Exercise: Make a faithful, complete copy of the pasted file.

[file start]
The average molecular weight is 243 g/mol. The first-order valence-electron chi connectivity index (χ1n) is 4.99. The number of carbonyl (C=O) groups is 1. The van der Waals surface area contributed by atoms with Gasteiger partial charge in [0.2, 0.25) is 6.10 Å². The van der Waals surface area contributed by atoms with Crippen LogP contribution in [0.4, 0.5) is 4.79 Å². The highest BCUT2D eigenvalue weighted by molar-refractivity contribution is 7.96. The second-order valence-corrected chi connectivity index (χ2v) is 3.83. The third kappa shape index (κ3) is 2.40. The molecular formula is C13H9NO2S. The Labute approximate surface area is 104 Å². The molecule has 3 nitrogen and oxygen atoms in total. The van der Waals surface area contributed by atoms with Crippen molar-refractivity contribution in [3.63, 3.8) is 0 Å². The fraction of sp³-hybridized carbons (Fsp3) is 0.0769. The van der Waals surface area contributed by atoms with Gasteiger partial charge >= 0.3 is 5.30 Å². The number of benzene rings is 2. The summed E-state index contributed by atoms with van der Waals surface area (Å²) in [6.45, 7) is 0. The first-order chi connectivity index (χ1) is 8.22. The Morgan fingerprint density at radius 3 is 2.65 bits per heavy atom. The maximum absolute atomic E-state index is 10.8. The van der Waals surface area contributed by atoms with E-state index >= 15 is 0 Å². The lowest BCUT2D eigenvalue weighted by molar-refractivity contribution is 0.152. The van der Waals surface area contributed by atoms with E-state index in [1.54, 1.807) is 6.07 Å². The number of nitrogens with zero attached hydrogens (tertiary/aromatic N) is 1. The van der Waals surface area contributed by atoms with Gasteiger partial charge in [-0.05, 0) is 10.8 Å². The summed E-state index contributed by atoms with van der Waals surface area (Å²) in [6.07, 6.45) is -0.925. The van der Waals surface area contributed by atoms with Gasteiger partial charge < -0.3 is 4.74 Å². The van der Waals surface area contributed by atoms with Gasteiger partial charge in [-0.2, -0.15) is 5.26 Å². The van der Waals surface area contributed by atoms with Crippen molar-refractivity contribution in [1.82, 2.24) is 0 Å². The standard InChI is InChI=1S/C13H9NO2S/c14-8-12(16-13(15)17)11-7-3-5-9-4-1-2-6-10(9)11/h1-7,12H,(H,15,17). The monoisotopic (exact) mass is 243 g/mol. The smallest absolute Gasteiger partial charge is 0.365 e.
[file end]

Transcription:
The average molecular weight is 243 g/mol. The first-order valence-electron chi connectivity index (χ1n) is 4.99. The number of carbonyl (C=O) groups is 1. The van der Waals surface area contributed by atoms with Gasteiger partial charge in [0.2, 0.25) is 6.10 Å². The van der Waals surface area contributed by atoms with Crippen LogP contribution in [0.4, 0.5) is 4.79 Å². The highest BCUT2D eigenvalue weighted by molar-refractivity contribution is 7.96. The second-order valence-corrected chi connectivity index (χ2v) is 3.83. The third kappa shape index (κ3) is 2.40. The molecular formula is C13H9NO2S. The Labute approximate surface area is 104 Å². The molecule has 3 nitrogen and oxygen atoms in total. The van der Waals surface area contributed by atoms with Crippen molar-refractivity contribution in [3.63, 3.8) is 0 Å². The fraction of sp³-hybridized carbons (Fsp3) is 0.0769. The van der Waals surface area contributed by atoms with Gasteiger partial charge >= 0.3 is 5.30 Å². The number of benzene rings is 2. The summed E-state index contributed by atoms with van der Waals surface area (Å²) in [6.45, 7) is 0. The first-order chi connectivity index (χ1) is 8.22. The Morgan fingerprint density at radius 3 is 2.65 bits per heavy atom. The maximum absolute atomic E-state index is 10.8. The van der Waals surface area contributed by atoms with E-state index >= 15 is 0 Å². The lowest BCUT2D eigenvalue weighted by molar-refractivity contribution is 0.152. The van der Waals surface area contributed by atoms with E-state index in [1.54, 1.807) is 6.07 Å². The number of nitrogens with zero attached hydrogens (tertiary/aromatic N) is 1. The van der Waals surface area contributed by atoms with Gasteiger partial charge in [-0.05, 0) is 10.8 Å². The summed E-state index contributed by atoms with van der Waals surface area (Å²) in [6.07, 6.45) is -0.925. The van der Waals surface area contributed by atoms with Gasteiger partial charge < -0.3 is 4.74 Å². The van der Waals surface area contributed by atoms with Gasteiger partial charge in [-0.2, -0.15) is 5.26 Å². The van der Waals surface area contributed by atoms with Crippen molar-refractivity contribution in [1.82, 2.24) is 0 Å². The standard InChI is InChI=1S/C13H9NO2S/c14-8-12(16-13(15)17)11-7-3-5-9-4-1-2-6-10(9)11/h1-7,12H,(H,15,17). The monoisotopic (exact) mass is 243 g/mol. The smallest absolute Gasteiger partial charge is 0.365 e.